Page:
This retrospective study presents robust data with some significant differences, but it also has some limitations. The size sample was limited to 23 subjects. A larger cohort should be considered to repeat the study and confirm the results on a larger scale. Because subjects were selected as consecutive patients presenting to a dental clinic and the random nature that entails, they were not matched by sex and age. In fact, all study subjects in the cohort were TMD patients of the female sex. The study was also an intra-subject comparison, where each one acts as their own control. Some may suggest that having a second group as controls, but this may or may not be advisable based upon the fact that body sway during quiet demonstrates subject-dependent variability. The study should be repeated in the future and address some of these limitations at a larger scale.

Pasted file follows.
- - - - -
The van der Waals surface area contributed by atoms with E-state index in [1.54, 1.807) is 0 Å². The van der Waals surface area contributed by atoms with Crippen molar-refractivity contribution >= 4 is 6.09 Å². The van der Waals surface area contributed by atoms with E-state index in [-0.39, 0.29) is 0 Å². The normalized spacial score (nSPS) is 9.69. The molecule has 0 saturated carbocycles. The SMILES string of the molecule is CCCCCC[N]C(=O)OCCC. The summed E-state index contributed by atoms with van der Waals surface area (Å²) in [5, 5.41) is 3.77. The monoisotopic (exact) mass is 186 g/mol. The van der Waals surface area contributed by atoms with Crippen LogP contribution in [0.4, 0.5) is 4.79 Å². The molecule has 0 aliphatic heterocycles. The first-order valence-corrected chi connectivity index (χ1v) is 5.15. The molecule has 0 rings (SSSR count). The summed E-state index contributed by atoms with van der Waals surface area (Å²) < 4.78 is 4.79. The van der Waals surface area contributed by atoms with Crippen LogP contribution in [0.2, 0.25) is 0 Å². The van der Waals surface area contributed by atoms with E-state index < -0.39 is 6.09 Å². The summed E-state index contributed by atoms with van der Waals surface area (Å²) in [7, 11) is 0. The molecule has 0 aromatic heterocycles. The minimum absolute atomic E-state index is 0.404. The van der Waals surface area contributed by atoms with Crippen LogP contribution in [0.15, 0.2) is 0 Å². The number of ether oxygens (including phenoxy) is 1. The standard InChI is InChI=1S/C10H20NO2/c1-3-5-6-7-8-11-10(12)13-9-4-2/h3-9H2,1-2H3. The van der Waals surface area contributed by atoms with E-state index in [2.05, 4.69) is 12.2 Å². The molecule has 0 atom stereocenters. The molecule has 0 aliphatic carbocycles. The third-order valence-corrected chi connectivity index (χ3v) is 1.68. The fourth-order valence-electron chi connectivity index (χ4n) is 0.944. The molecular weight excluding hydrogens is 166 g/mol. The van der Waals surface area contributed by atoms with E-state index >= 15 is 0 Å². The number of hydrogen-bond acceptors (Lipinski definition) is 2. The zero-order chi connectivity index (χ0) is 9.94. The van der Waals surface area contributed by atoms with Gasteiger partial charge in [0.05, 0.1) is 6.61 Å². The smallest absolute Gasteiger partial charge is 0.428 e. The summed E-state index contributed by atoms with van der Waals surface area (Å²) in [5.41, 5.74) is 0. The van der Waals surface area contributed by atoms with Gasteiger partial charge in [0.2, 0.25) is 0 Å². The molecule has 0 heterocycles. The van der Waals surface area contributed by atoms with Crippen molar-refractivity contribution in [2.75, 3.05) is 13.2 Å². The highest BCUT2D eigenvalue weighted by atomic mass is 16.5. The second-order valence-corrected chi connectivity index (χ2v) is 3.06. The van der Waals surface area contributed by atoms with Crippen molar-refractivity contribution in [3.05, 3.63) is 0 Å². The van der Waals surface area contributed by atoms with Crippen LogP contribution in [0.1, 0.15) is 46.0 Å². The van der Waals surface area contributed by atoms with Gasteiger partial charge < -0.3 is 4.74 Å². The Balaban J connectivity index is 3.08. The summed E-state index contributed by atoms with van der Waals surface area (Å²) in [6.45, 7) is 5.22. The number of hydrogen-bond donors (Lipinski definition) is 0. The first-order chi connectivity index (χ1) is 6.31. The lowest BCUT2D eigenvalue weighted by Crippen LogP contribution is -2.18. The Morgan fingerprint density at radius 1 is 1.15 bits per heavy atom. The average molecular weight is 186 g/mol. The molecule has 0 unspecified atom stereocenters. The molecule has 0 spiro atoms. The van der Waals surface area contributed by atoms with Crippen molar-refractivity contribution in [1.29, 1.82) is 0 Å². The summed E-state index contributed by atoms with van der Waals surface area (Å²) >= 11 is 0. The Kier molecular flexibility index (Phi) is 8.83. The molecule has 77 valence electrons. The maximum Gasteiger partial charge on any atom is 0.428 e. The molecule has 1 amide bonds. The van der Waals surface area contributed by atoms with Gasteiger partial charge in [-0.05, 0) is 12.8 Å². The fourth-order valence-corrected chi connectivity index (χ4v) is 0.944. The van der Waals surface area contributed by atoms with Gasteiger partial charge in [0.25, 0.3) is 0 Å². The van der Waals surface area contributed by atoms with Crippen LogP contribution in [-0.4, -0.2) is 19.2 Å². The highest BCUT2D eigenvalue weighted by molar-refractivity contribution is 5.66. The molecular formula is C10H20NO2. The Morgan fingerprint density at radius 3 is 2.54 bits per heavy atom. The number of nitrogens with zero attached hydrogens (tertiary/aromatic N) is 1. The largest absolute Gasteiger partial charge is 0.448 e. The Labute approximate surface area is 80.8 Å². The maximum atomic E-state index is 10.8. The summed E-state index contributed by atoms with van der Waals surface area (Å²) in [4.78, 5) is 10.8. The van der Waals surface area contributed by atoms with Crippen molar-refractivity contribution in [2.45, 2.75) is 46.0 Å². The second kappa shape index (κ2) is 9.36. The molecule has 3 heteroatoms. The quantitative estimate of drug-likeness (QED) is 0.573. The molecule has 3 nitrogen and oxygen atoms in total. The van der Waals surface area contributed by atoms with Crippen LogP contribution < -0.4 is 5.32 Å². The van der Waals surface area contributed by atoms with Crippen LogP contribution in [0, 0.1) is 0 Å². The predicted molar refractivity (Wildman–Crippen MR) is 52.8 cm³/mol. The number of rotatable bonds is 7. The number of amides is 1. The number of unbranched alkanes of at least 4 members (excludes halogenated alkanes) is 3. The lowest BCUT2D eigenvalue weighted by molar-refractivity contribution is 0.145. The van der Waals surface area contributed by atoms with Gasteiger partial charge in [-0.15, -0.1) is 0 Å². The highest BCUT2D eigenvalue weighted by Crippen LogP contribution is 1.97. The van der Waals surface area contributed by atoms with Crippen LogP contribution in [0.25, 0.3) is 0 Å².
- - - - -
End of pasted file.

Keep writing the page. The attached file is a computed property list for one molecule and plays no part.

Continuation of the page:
The analysis of the presented clinical data provided significant and objective evidence of the postural stabilization of the body through changes in dental occlusion and mandibular jaw repositioning with an oral orthotic. The results confirm the existing relationship between the stomatognathic system and the body posture. Although the exact mechanisms of this interaction remain to be fully elucidated, it certainly exists. It is imperative that treatment of temporomandibular disorders include the concepts of occlusion, together with the objectivity of biometric measurements. Relying solely on subjectivity and opinions should be relegated to the past. It is not in the best interest of the profession or the patients to ignore biometric technologies. Changes in occlusion produce a phenomenon of Bio-Functional Neuro-Reprogramming within both the stomatognathic system and within the whole body. It is recommended that further work be done in this area with a larger and more homogeneous sample.
Conflict of Interest
There is no source of any conflict of interest from any of the authors.
There was no funding nor financial support for this study.